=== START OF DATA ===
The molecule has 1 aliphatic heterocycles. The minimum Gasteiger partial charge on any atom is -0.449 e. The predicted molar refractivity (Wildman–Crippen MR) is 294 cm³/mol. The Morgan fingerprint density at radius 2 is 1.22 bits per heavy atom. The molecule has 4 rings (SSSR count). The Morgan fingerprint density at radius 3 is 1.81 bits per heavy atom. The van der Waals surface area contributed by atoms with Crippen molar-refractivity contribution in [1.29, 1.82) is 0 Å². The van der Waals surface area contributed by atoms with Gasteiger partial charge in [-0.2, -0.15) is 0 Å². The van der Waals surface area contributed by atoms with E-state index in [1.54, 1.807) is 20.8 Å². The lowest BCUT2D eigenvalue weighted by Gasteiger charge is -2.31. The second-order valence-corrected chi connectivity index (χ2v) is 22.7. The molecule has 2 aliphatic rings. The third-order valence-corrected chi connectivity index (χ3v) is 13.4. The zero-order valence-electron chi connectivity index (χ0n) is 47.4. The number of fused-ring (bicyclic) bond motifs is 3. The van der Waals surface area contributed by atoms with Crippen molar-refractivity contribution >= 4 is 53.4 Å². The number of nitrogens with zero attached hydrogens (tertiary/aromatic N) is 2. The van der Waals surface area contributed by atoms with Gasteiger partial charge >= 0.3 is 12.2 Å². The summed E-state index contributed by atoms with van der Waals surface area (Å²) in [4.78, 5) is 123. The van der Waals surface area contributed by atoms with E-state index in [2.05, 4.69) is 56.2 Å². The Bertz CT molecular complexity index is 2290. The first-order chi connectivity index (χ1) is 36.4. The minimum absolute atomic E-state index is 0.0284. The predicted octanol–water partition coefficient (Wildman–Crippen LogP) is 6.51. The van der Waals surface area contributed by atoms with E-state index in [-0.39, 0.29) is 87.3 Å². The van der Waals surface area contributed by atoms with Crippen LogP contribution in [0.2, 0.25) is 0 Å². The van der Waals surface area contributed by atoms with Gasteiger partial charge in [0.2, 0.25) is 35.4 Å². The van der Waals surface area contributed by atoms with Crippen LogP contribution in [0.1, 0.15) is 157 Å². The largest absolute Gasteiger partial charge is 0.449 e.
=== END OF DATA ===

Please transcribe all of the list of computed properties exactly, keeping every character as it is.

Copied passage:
The molecule has 1 aliphatic heterocycles. The minimum Gasteiger partial charge on any atom is -0.449 e. The predicted molar refractivity (Wildman–Crippen MR) is 294 cm³/mol. The Morgan fingerprint density at radius 2 is 1.22 bits per heavy atom. The molecule has 4 rings (SSSR count). The Morgan fingerprint density at radius 3 is 1.81 bits per heavy atom. The van der Waals surface area contributed by atoms with Crippen molar-refractivity contribution in [1.29, 1.82) is 0 Å². The van der Waals surface area contributed by atoms with Gasteiger partial charge in [-0.2, -0.15) is 0 Å². The van der Waals surface area contributed by atoms with E-state index in [1.54, 1.807) is 20.8 Å². The lowest BCUT2D eigenvalue weighted by Gasteiger charge is -2.31. The second-order valence-corrected chi connectivity index (χ2v) is 22.7. The molecule has 2 aliphatic rings. The third-order valence-corrected chi connectivity index (χ3v) is 13.4. The zero-order valence-electron chi connectivity index (χ0n) is 47.4. The number of fused-ring (bicyclic) bond motifs is 3. The van der Waals surface area contributed by atoms with Crippen molar-refractivity contribution >= 4 is 53.4 Å². The number of nitrogens with zero attached hydrogens (tertiary/aromatic N) is 2. The van der Waals surface area contributed by atoms with Gasteiger partial charge >= 0.3 is 12.2 Å². The summed E-state index contributed by atoms with van der Waals surface area (Å²) in [4.78, 5) is 123. The van der Waals surface area contributed by atoms with E-state index in [2.05, 4.69) is 56.2 Å². The Bertz CT molecular complexity index is 2290. The first-order chi connectivity index (χ1) is 36.4. The minimum absolute atomic E-state index is 0.0284. The predicted octanol–water partition coefficient (Wildman–Crippen LogP) is 6.51. The van der Waals surface area contributed by atoms with E-state index in [-0.39, 0.29) is 87.3 Å². The van der Waals surface area contributed by atoms with Crippen LogP contribution in [0.2, 0.25) is 0 Å². The van der Waals surface area contributed by atoms with Gasteiger partial charge in [0.2, 0.25) is 35.4 Å². The van der Waals surface area contributed by atoms with Crippen LogP contribution in [0.1, 0.15) is 157 Å². The largest absolute Gasteiger partial charge is 0.449 e.